Review: Story Machines by Mike Sharples and Rafael Pérez y Pérez

Mike Sharples and Rafael Pérez y Pérez’s Story Machines: How Computers Have Become Creative Writers presents an entertaining account of Artificial Intelligence, and of both human and machine creativity.

Having heard Mike Sharples talk on a podcast about his ideas regarding the future of Artificial Intelligence, I expected the book to be looking forward into the potential applications of AI writers. Instead, what I found was a thorough and enjoyable history of the development of AI from Victorian era machines through surrealist poets and up to modern day Natural Language Generation tools like GPT-3. Throughout the book the tone is kept playful, with just enough of the technical aspects of AI to demonstrate the obvious depths of Pérez y Pérez and Sharples’s understanding. Overall, the narrative of the book takes precedence over the nuts-and-bolts of robot writers, making it accessible for a much wider audience.

The book begins with a Q&A-style chapter which introduces some of the basic concepts of “Story Machines”, including the influence of Russian folklorist Vladimir Propp, the idea of story grammars, and the general curve of the development of AI writers. The book then shifts focus to analyse human creativity which, after all, underpins anything that can currently be output by a machine. The authors discuss childhood creativity, drawing on their own research into how children tell stories, and imagined story machines from Gulliver’s Travels to Roald Dahl.

Having established human creativity as the source for much of what comes next, Story Machines begins to explore the early days of “artificial” writers including a mathematician’s booklet to create Latin verse, and John Clark’s formidable clockwork poetry machine. I didn’t expect such a detailed and fascinating history of past attempts to create story machines, and I was swept up in the detail – including diagrams and photographs – of these early inventions.

John Clark’s Eureka machine. Image source:

Sharples and Pérez y Pérez move from 17th century mathematicians to Victorian poetry machines, via the French Oulipians, the Dadaists, and the Surrealists to land in the 1970s, with the advent of computer generated texts. With various case studies spanning the 1970s-1990s, the authors explore many different forms of automatic writers, giving examples of the output throughout. The stories produced by these early attempts at AI writers range from ridiculous to just-about-passable, but often fall far short of a human-level text. The problems with AI writers are laid out alongside an exploration of linguistics, Russian Formalism, and creativity. For example, some of AI writers’ biggest issues stem from the inability to self-correct, a tendency to wobble off-topic, and the lack of self-awareness that allows for revision and continuity.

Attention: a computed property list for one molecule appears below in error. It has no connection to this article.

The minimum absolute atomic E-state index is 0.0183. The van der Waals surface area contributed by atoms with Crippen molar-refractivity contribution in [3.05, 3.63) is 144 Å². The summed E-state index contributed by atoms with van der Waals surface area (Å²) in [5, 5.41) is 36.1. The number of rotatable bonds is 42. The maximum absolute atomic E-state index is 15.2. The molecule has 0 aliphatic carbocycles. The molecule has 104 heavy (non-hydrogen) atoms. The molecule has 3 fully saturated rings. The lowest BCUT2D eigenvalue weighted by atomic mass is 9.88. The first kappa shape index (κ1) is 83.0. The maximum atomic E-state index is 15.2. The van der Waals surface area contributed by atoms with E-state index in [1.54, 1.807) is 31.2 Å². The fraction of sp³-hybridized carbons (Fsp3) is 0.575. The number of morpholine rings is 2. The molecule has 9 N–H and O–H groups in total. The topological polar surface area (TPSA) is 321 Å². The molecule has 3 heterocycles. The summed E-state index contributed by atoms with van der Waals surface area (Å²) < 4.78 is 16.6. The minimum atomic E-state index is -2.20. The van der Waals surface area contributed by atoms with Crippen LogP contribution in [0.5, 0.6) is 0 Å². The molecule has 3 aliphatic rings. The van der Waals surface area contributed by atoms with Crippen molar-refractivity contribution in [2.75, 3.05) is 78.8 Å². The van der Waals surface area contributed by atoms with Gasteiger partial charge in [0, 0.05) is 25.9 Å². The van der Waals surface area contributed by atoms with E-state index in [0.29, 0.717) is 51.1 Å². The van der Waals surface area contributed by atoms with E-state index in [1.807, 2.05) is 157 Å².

When I tried to use an AI writer to produce some content for this review (very meta) the app, Writesonic, came up with this rather bizarre introduction:

With a co-author, a TED talk, and a blog post to his name, Mike Sharples is no stranger to the world of writing. However, with his latest book — Story Machines: Creating Fiction in the 21st Century — he takes on arguably his biggest challenge yet. And just what exactly is this ‘story machine’? For Mike Sharples, it’s an immersive writing experience that can be accessed anywhere online through virtual or augmented reality. With a focus on technology and how it can help us as authors, you may find some of these ideas vaguely familiar — but not quite in this context. Whether you’re an aspiring writer or simply someone who enjoys reading books from time to time, here are 5 reasons why you should read Mike Sharples’ book Story Machines.

Writesonic AI Article Writer 3.0

The passage neatly demonstrates some of the issues highlighted by the authors of Story Machines. Firstly, the attributions to Sharples seem arbitrary and slight odd (just the one blog post? He has several, I’ve read some of them). It also fabricates the subtitle of the book (“Creating Fiction in the 21st Century”) and throws in some virtual reality for good measure.

Neural networks and the rise of the Story Machines

Once the book moves into the realm of GPT-2 and 3, the quality of the machine output improves dramatically. The authors explore Natural Language Generation tools, video game “storyworlds”, and programs like MEXICA which are far more capable at constructing believable narratives. In the penultimate chapter, they offer a fun and simple way to create your own story generators, which could easily be used by students in the classroom and requires no understanding of digital technologies or AI.

The book closes with an extract from a machine writer named File Explorer, which writes about its experiences in the first person as a being which resides inside the internet. The story begins with the protagonist – a process – being spawned in the file system of a computer. After many (many) lines of story in which the process navigates the file system, curiously exploring file contents and getting excited about folder elements, the story ends with a contended process that is “grateful that a user had enabled its adventure to happen.”

Story Machines: How Computers Have Become Creative Writers offers an accessible and engaging history of how human creativity can be explored through – and augmented by – machines. The writers are clearly optimistic about the future of story machines, and I’ll be interested to see how their future projects pan out.

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